Britian's powerful terrestrial broadcast transmitters, such as London's iconic Crystal Palace tower, deliver television and radio signals to millions of homes across the country.
Arqiva owns, operates and maintains these landmarks of British broadcasting, with a history that can be traced back to the early years of the BBC. Although the company was conceived more than 50 years ago, the service-level agreements with the broadcasters — and the expectations of the general public — now require these towers to broadcast 99.99 percent of the time, and to 99 percent of the British population.
The company's experience and expertise in broadcast engineering enable it to maintain such stringent service levels, but with high power comes great responsibility to ensure the well-being of its field operatives. Although they do not pose a threat to the general public, at close range these broadcast transmitters emit significantly high levels of nonionizing radiation, meaning Arqiva engineers are exposed to power levels that are extremely close to safety guidelines.
The mobile phone masts dotted around the country require the same precautions, but in general, these are no major issue. They operate at a relatively low power of 60W to 120W — a small fraction of what is actually permitted. Compare this to the Sutton Coldfield transmitter, which has for many years been operating at 1000kW for analog television and 250kW for FM radio. The radio frequencies used for broadcast TV and radio share the thermal range of the electromagnetic spectrum with microwaves, and the human body absorbs this energy more readily than any other part of the spectrum. With that said, I need hardly spell out the dangers of climbing a broadcast mast with an antenna operating at full power.
In order to meet its stringent service agreements, Arqiva needs to operate at full power as much as possible. It uses a simple hierarchy of control to manage health and safety, with each successive control growing weaker. The most stringent control, of course, is to design the antenna to be safe to climb through on full power, which the communications company has done with the new antennas it has switched over to digital. The majority of its older masts were not designed this way, however. The second control would be to turn off a transmitter while working near its antenna. Unfortunately, that simply is not something the company's service agreements usually allow, so the next stage is to implement engineering controls. The most important of these is to reduce the antenna's power, rather than turning it off. Major work in close proximity to the antenna requires a more significant decrease in power. To change a structure's mast lights, for example, the company would need to drop the power significantly, as the task requires engineers to climb right through and past the high-power antennas.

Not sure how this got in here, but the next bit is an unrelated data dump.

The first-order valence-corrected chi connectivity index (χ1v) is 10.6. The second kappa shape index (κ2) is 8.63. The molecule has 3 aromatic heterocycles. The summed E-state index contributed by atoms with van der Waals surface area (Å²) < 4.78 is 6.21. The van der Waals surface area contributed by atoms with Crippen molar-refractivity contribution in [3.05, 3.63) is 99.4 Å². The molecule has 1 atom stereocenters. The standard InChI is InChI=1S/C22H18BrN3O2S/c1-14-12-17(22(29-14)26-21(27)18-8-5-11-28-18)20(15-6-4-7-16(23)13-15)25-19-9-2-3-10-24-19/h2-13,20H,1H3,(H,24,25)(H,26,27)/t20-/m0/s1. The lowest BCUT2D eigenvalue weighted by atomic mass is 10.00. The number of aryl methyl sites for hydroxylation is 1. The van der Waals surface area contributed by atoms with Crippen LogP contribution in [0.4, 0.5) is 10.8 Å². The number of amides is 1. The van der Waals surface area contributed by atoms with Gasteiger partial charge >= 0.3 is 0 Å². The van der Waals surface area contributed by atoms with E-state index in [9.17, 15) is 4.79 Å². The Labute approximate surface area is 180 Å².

Even then, the engineers must be suitably prepared. Engineering controls may also include surveying and adding permanent or temporary screening to the mast. Arqiva's experience has enabled it to take the lead in devising a safe and fact-based set of guidelines for its workers; despite the dangers, the United Kingdom currently has no legislation for managing RF. Everything falls back on the Health and Safety at Work Act 1974 and general management regulations that require risk assessments to be completed. From the point of view of a health and safety executive (HSE), as long as companies follow the guidelines set by the International Commission for Non-Ionizing Radiation Protection (ICNIRP), they are doing the right thing.
Measuring the immeasurable
ICNIRP is a body that publishes world-standard safety guidelines for radio frequencies as part of its guidance for the whole nonionizing radiation spectrum. A few countries do something different, but most countries base their safety guidelines on ICNIRP. Every frequency range has a basic restriction, but this is usually in a form that is impossible to measure technically in a working situation. One example is SAR, which stands for Specific Absorption Rate and is quoted in terms of watts per kilogram of human tissue.
Mobile phone users may have seen “SAR” referred to in their phone's manual. Simply put, this is based on how much heat a device emits into a human head. However, there is no current way to measure this using the human body in real time — so devices such as mobile phones are SAR tested in a lab using a “phantom.” This is a head-shaped mould containing liquid that is used to simulate human tissue. A sensitive probe is then robotically moved around within the phantom with readings taken in different places. This might be a reasonable test for mobile phone manufacturers in carefully controlled conditions, but it is difficult to translate this testing method to human beings working on a broadcast tower.